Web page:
Types of Home Ownership

When beginning the process of purchasing a home, you will most likely to encounter a wide range of new and familiar words comprising the real estate lexicon. At first this new vocabulary may seem foreign to you, but an experienced real estate representative can help translate any important terms, acronyms and phrases that are needed in order to make informed home buying decisions. In Canadian real estate there are three broad categories of home ownership. The words “freehold”, “co-operative” and “condominium” are the terms used to define an owner’s rights and responsibilities as they pertain to the dwelling. The categorical designation given to the dwelling determines the extent to which an owner can restrict or allow the decoration and/or renovations that can be made to the residence, permit or restrict certain types of resident behaviour, as well as define who is responsible for the various maintenance tasks on the premises.

 

 

Home Ownership Categories: Basic Points

FREEHOLD

  • The owner owns the house and the grounds.
  • Freehold homes offer the most privacy and freedom of choice of any type of home. Homeowners are free to decorate and renovate as they please.
  • The owner is also responsible for all the maintenance on the interior and the exterior of the house.
  • Freehold is the most common type of home ownership.

CONDOMINIUM

  • Co-operatives (or co-ops) are similar to condos but instead of owning your unit, you own a share in the entire building or complex.
  • Co-op residents pay for maintenance and repairs through monthly fees and are subject to the rules and regulations of the co-op board.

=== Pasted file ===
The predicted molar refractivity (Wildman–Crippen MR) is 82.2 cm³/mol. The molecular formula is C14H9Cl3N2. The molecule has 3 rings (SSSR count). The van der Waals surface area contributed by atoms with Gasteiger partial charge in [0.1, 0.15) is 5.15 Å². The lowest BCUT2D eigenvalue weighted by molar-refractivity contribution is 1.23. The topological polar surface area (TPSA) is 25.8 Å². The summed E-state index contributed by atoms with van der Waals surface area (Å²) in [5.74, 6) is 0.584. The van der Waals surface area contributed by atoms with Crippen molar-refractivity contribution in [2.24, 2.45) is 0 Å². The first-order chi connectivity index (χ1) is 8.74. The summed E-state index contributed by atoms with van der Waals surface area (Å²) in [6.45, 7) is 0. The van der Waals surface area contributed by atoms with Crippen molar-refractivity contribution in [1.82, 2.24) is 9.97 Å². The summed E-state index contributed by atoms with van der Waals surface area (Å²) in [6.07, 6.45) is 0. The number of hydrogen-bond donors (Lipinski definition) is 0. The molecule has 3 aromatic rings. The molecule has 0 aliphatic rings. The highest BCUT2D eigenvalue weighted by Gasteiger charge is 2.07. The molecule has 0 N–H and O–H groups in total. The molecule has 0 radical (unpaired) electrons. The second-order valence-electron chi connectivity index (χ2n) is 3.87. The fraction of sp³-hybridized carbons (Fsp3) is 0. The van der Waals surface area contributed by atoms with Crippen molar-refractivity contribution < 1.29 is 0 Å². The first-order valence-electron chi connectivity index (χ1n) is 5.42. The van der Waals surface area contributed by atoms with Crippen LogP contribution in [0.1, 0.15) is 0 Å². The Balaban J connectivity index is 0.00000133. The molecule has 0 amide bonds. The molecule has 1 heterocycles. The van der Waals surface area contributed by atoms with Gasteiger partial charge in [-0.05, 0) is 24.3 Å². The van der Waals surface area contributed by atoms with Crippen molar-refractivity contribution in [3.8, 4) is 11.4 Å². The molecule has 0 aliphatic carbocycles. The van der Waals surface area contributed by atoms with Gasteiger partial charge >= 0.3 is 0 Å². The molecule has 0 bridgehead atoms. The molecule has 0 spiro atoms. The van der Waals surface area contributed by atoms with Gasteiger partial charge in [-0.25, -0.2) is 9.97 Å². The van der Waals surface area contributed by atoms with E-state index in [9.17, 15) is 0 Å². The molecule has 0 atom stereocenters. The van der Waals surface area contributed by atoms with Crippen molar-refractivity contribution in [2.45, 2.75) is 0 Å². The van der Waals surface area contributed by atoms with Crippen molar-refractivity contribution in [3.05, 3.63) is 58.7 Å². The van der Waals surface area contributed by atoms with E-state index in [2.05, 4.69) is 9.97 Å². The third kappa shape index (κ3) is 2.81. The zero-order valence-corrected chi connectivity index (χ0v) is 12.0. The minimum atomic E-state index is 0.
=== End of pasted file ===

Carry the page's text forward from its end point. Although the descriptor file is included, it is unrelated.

• If you decide to sell your shares and move out, the co-op board has the right to reject your prospective buyer.

CO-OPERATIVE

  • The homeowner owns the unit and shares ownership of common elements. Condos are usually apartment buildings, but also include townhouse developments and developments of detached buildings on private roads.
  • The homeowner is responsible for the interior area of the unit (everything from the plaster in). The condo association is responsible for the up-keep of the exterior of the building, common interior elements (halls, elevators and parking garages, for example) and the grounds.
  • All condo owners pay a monthly fee to the condominium association to cover maintenance costs and common utility fees and taxes.
  • Condos often have strict rules regarding noise, use of common areas and renovations to units. Condominium residents often enjoy less privacy than residents of detached homes.
  • Condos are usually less expensive than freehold houses.
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